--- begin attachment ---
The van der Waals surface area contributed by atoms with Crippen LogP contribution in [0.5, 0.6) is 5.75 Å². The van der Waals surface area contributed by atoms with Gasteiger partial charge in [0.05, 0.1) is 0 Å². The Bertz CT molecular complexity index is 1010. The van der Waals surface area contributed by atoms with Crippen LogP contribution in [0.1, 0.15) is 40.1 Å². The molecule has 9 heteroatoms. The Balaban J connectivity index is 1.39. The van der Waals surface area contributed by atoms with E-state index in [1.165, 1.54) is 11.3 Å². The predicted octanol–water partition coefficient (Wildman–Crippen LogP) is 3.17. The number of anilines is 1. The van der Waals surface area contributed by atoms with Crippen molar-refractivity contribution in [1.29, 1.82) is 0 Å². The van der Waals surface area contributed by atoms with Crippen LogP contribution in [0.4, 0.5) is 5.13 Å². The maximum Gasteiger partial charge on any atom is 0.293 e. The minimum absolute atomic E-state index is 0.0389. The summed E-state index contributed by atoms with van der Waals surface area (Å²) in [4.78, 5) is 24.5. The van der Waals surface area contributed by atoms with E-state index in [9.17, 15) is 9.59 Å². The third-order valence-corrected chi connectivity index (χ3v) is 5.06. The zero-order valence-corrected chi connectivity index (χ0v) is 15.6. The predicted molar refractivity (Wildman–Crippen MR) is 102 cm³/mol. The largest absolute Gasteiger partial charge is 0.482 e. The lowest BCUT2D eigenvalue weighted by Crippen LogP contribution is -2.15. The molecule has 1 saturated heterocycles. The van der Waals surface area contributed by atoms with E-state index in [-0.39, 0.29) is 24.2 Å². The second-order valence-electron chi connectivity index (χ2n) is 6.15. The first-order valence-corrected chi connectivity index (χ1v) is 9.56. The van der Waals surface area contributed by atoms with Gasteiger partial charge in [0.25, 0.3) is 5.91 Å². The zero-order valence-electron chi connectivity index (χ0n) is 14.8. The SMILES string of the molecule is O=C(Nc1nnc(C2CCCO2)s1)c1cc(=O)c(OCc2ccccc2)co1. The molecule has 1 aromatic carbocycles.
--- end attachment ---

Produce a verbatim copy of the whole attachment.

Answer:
The van der Waals surface area contributed by atoms with Crippen LogP contribution in [0.5, 0.6) is 5.75 Å². The van der Waals surface area contributed by atoms with Gasteiger partial charge in [0.05, 0.1) is 0 Å². The Bertz CT molecular complexity index is 1010. The van der Waals surface area contributed by atoms with Crippen LogP contribution in [0.1, 0.15) is 40.1 Å². The molecule has 9 heteroatoms. The Balaban J connectivity index is 1.39. The van der Waals surface area contributed by atoms with E-state index in [1.165, 1.54) is 11.3 Å². The predicted octanol–water partition coefficient (Wildman–Crippen LogP) is 3.17. The number of anilines is 1. The van der Waals surface area contributed by atoms with Crippen molar-refractivity contribution in [1.29, 1.82) is 0 Å². The van der Waals surface area contributed by atoms with Crippen LogP contribution in [0.4, 0.5) is 5.13 Å². The maximum Gasteiger partial charge on any atom is 0.293 e. The minimum absolute atomic E-state index is 0.0389. The summed E-state index contributed by atoms with van der Waals surface area (Å²) in [4.78, 5) is 24.5. The van der Waals surface area contributed by atoms with E-state index in [9.17, 15) is 9.59 Å². The third-order valence-corrected chi connectivity index (χ3v) is 5.06. The zero-order valence-corrected chi connectivity index (χ0v) is 15.6. The predicted molar refractivity (Wildman–Crippen MR) is 102 cm³/mol. The largest absolute Gasteiger partial charge is 0.482 e. The lowest BCUT2D eigenvalue weighted by Crippen LogP contribution is -2.15. The molecule has 1 saturated heterocycles. The van der Waals surface area contributed by atoms with E-state index in [-0.39, 0.29) is 24.2 Å². The second-order valence-electron chi connectivity index (χ2n) is 6.15. The first-order valence-corrected chi connectivity index (χ1v) is 9.56. The van der Waals surface area contributed by atoms with Gasteiger partial charge in [0.25, 0.3) is 5.91 Å². The zero-order valence-electron chi connectivity index (χ0n) is 14.8. The SMILES string of the molecule is O=C(Nc1nnc(C2CCCO2)s1)c1cc(=O)c(OCc2ccccc2)co1. The molecule has 1 aromatic carbocycles.